AB - Advancements in wireless power and data transmission have raised the prospects of using a variety of low power microelectronic devices such as biosensors, stimulators, and actuators in long-term uninterrupted electrophysiology experiments on small freely behaving animal subjects in large experimental arenas. This paper presents our progress towards developing such a system, called the EnerCage. This system includes a stationary unit for inductive power transmission through a scalable array of overlapping hexagonal coils, which are optimized using an accurate inductive link model and an iterative optimization process. Furthermore, the EnerCage system is equipped with an array of 3-D magnetic sensors and a smart tracking algorithm for non-line-of-sight positioning of the animal subject. EnerCage also has a small mobile unit, which is either attached to or implanted in the subject's body. This unit includes a magnetic tracer and an efficient power management block, which is capable of closed-loop regulated inductive power delivery to the experimental device(s) of interest. An early prototype of the EnerCage system with six coils has been presented here. The coil array achieves a power efficiency of 17.8% at the worst-case horizontal misalignment of 42 mm (half of the coil radius) at a coupling distance of 70 mm with the mobile unit coil of 20 mm in radius.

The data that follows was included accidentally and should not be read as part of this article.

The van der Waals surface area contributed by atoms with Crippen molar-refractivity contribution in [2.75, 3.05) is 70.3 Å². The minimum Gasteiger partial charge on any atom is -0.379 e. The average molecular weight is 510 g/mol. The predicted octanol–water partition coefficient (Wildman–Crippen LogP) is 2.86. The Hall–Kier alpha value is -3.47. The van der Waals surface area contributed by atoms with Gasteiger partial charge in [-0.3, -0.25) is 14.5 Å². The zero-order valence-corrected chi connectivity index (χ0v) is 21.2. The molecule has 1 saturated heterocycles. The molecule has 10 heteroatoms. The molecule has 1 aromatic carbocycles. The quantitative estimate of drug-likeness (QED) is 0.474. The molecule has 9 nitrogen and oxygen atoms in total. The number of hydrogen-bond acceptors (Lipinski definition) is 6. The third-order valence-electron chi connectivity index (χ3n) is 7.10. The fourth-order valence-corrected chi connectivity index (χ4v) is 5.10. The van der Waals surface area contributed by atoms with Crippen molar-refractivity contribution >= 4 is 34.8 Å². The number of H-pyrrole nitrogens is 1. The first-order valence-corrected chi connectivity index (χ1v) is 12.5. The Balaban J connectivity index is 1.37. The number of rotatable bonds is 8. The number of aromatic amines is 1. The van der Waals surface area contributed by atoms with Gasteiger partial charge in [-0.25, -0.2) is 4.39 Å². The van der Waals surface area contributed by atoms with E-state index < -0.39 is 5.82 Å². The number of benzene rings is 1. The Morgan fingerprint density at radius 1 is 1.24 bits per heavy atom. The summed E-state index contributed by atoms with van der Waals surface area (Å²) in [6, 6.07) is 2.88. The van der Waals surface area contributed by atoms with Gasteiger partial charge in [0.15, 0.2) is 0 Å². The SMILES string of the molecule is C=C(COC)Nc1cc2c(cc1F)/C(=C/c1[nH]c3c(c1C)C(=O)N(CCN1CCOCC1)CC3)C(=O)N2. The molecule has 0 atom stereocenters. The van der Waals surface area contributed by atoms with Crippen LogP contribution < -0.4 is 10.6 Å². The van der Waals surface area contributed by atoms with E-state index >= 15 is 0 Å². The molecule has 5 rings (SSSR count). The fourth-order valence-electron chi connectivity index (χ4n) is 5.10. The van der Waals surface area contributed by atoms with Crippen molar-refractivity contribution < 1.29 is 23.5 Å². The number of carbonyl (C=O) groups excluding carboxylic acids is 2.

UR - http://www.scopus.com/inward/record.url?scp=84855653651&partnerID=8YFLogxK

UR - http://www.scopus.com/inward/citedby.url?scp=84855653651&partnerID=8YFLogxK

U2 - 10.1109/BioCAS.2011.6107742

DO - 10.1109/BioCAS.2011.6107742

M3 - Conference contribution

AN - SCOPUS:84855653651

SN - 9781457714696

T3 - 2011 IEEE Biomedical Circuits and Systems Conference, BioCAS 2011

SP - 121

EP - 124

BT - 2011 IEEE Biomedical Circuits and Systems Conference, BioCAS 2011

ER -

Jow UM, Kiani M, Huo X, Ghovanloo M. Towards a smart experimental arena for long-term electrophysiology experiments. In 2011 IEEE Biomedical Circuits and Systems Conference, BioCAS 2011. 2011. p. 121-124. 6107742. (2011 IEEE Biomedical Circuits and Systems Conference, BioCAS 2011). https://doi.org/10.1109/BioCAS.2011.6107742